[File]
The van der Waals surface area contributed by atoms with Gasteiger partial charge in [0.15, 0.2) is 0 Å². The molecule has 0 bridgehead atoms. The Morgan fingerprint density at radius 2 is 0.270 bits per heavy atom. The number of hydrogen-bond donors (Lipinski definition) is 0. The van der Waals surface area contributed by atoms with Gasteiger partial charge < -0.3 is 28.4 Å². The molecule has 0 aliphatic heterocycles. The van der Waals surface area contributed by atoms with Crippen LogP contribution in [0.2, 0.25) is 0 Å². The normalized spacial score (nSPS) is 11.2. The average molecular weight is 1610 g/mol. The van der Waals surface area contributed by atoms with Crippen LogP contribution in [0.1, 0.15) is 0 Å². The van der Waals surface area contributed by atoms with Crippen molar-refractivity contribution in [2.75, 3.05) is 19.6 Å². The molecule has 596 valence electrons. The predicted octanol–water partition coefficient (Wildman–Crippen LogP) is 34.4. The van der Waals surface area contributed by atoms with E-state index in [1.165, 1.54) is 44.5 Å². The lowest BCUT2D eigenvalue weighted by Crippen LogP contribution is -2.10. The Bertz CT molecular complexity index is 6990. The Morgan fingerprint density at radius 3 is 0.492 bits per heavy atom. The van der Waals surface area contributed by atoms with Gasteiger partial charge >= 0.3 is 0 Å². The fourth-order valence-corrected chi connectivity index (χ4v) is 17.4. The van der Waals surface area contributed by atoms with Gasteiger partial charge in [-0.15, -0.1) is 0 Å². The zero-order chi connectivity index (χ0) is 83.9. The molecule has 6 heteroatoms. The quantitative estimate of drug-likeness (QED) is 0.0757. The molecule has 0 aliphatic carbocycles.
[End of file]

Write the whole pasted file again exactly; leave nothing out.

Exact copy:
The van der Waals surface area contributed by atoms with Gasteiger partial charge in [0.15, 0.2) is 0 Å². The molecule has 0 bridgehead atoms. The Morgan fingerprint density at radius 2 is 0.270 bits per heavy atom. The number of hydrogen-bond donors (Lipinski definition) is 0. The van der Waals surface area contributed by atoms with Gasteiger partial charge < -0.3 is 28.4 Å². The molecule has 0 aliphatic heterocycles. The van der Waals surface area contributed by atoms with Crippen LogP contribution in [0.2, 0.25) is 0 Å². The normalized spacial score (nSPS) is 11.2. The average molecular weight is 1610 g/mol. The van der Waals surface area contributed by atoms with Crippen LogP contribution in [0.1, 0.15) is 0 Å². The van der Waals surface area contributed by atoms with Crippen molar-refractivity contribution in [2.75, 3.05) is 19.6 Å². The molecule has 596 valence electrons. The predicted octanol–water partition coefficient (Wildman–Crippen LogP) is 34.4. The van der Waals surface area contributed by atoms with E-state index in [1.165, 1.54) is 44.5 Å². The lowest BCUT2D eigenvalue weighted by Crippen LogP contribution is -2.10. The Bertz CT molecular complexity index is 6990. The Morgan fingerprint density at radius 3 is 0.492 bits per heavy atom. The van der Waals surface area contributed by atoms with Gasteiger partial charge >= 0.3 is 0 Å². The fourth-order valence-corrected chi connectivity index (χ4v) is 17.4. The van der Waals surface area contributed by atoms with Gasteiger partial charge in [-0.15, -0.1) is 0 Å². The zero-order chi connectivity index (χ0) is 83.9. The molecule has 6 heteroatoms. The quantitative estimate of drug-likeness (QED) is 0.0757. The molecule has 0 aliphatic carbocycles.